News: Family in no short supply as staff sergeant becomes an officer
Story by Sgt. Christopher Gaylord
JOINT BASE LEWIS-McCHORD, Wash. – Having spent the last decade in the Army, Erica McLean is more than familiar with the act of rendering a salute.
Having others salute her, however, might take some getting used to.
After 10 years of climbing her way through the Army’s enlisted ranks, McLean finally stepped into the shoes of an officer Jan. 13 – for the first time, and for good – trading her staff sergeant stripes for the gold bar of a second lieutenant during a direct commissioning ceremony at Joint Base Lewis-McChord’s North Chapel.
“Even though I’m really trying to stay present in the moment, it’s almost unbelievable,” said the newly promoted 2nd Lt. McLean just moments after her pinning ceremony and still quite in shock. “It’s been on my radar since the beginning. No roadblocks came up; everything kind of fell into place.”
It’s not every day an enlisted soldier earns the right to step directly from one corps to another. In fact, it’s fairly rare.
“It’s actually very uncommon,” said Col. Jack Marr, commander of the 189th Infantry Brigade, a JBLM training brigade responsible for prepping Army Reserve units to deploy. “It generally only comes in a time of war, where we have to fill the officer ranks for critical specialties.”
A direct commission requires that a soldier have at least a bachelor’s degree relevant to the career field he or she aspires to join as an officer. It requires a packet including proof of the soldier’s military and civilian education, the positions he or she has served and letters of recommendations from supervisors and commanders.
“It’s basically saying that civilian-wise you have reached the level of education and advancement that you can transfer in and directly become an officer,” McLean said.
McLean, a reservist who applied for the direct commission incentive in late September, while assigned to 2nd Battalion, 364th Infantry Regiment, will soon join JBLM’s 898th Medical Detachment working patient administration with Army veterinarians.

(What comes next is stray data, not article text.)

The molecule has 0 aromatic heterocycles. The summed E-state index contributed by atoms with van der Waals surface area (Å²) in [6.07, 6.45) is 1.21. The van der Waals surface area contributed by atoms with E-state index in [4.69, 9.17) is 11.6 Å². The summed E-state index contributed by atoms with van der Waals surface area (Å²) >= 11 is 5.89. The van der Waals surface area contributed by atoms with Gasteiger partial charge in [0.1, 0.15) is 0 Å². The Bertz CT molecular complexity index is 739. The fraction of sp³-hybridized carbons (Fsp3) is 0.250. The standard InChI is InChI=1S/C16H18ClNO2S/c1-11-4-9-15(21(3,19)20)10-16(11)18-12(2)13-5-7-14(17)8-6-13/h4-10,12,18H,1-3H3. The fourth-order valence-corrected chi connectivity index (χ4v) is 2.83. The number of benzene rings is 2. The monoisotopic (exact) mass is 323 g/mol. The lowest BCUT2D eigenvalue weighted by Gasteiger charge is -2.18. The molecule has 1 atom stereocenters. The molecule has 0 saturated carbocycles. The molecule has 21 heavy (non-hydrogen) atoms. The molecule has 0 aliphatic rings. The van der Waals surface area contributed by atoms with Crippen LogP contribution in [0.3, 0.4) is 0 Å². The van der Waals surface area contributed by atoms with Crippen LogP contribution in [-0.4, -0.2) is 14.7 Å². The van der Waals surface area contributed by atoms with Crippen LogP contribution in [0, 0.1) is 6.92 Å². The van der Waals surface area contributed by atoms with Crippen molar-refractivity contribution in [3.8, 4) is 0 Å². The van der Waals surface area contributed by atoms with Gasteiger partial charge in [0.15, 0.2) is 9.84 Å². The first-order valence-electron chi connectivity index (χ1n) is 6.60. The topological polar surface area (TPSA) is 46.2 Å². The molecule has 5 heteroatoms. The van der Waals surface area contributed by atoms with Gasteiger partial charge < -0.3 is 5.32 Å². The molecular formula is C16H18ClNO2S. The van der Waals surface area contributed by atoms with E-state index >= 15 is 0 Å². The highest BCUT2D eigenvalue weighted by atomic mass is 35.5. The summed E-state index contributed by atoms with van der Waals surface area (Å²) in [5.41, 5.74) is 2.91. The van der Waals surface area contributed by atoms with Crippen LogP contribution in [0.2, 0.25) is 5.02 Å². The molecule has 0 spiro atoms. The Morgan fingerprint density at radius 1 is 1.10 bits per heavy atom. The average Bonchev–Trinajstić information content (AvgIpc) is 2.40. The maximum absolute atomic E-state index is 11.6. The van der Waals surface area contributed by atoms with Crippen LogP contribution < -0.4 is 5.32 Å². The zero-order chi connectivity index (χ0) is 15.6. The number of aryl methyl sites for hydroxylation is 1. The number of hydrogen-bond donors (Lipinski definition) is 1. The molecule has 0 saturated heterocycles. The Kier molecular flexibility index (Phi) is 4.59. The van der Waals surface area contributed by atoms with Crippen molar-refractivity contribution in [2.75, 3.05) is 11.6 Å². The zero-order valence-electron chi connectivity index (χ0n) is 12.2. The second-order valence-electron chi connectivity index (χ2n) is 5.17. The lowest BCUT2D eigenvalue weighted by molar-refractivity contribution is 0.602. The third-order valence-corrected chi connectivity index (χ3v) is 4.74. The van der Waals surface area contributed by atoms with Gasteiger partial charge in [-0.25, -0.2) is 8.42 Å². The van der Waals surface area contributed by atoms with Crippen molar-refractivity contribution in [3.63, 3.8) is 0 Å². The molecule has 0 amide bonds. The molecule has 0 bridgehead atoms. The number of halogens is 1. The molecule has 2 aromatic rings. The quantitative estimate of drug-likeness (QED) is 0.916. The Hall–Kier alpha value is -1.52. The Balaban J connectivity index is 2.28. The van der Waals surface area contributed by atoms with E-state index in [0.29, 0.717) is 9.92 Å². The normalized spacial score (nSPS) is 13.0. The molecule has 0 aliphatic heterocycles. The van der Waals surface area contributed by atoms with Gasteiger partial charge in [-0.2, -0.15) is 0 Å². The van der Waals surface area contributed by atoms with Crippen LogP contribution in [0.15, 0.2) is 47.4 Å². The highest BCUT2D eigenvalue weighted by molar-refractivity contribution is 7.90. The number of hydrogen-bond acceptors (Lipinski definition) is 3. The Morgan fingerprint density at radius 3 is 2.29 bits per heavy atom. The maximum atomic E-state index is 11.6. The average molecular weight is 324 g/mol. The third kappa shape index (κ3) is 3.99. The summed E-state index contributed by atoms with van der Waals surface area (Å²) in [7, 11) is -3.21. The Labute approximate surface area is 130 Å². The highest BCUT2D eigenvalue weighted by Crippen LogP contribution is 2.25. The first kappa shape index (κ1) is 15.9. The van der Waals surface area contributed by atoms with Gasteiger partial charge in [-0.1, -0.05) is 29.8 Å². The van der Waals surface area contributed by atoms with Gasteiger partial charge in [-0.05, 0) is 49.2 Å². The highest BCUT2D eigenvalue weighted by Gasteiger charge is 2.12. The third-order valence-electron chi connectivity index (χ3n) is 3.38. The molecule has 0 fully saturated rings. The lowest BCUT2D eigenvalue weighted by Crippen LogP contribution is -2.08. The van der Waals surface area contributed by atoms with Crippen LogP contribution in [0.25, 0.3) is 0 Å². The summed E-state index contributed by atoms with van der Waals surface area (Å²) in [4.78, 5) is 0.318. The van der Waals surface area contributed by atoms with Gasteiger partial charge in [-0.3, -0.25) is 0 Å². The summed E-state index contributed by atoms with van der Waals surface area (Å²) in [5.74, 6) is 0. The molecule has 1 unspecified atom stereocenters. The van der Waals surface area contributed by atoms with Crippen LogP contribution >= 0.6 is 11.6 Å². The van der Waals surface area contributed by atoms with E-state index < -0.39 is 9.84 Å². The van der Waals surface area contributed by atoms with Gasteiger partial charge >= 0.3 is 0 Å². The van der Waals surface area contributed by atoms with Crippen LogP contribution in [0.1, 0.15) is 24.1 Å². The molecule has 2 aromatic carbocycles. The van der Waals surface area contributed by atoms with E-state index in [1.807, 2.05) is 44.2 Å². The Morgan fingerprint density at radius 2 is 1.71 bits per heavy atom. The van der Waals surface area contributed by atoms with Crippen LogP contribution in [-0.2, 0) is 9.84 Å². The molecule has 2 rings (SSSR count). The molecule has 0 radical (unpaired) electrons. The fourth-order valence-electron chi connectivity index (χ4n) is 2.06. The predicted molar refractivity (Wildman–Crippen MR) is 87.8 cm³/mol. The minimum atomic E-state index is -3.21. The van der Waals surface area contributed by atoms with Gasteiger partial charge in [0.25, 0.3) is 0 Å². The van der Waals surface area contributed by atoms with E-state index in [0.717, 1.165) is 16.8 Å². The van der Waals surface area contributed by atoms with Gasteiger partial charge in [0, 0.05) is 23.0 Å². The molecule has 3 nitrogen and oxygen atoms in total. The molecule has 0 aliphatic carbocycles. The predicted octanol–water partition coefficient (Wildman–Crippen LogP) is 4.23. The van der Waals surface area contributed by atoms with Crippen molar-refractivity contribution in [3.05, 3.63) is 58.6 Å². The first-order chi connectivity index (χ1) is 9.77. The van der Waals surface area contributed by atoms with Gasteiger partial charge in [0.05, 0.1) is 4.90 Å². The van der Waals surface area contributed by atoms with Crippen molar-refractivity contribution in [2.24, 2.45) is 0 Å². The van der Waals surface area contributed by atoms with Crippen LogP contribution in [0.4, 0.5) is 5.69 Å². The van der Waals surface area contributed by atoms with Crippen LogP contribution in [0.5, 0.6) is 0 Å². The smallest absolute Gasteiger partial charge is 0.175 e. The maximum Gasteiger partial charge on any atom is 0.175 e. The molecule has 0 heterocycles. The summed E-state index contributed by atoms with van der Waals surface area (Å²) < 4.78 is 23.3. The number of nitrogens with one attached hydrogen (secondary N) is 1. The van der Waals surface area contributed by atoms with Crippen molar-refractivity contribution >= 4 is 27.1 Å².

A licensed mental health counselor for the state of Washington and counselor for the Substance Abuse Rehabilitation Department on JBLM in her civilian time, McLean plans to move on from administration to direct patient care for soldiers who seek the help of behavioral health as she ascends the Army’s officer ranks as a reservist.
McLean said that as an Army Reserve officer, she’ll have the opportunity to accept counseling positions that wouldn’t otherwise be offered had she remained an NCO.
“She saw a need for working with soldiers that had issues based on their wartime service, and she stepped up,” said Marr, whose brigade moved from Fort Bragg, N.C., last summer to JBLM and immediately took McLean’s battalion under its administrative wing.
As McLean spent her last few minutes as a non-commissioned officer, family and friends looked on with wide smiles, overjoyed for her success – but not at all surprised.
Bosses, Army supervisors, former commanders – even her church pastor’s family – and several other family members and close friends have always considered her a natural leader.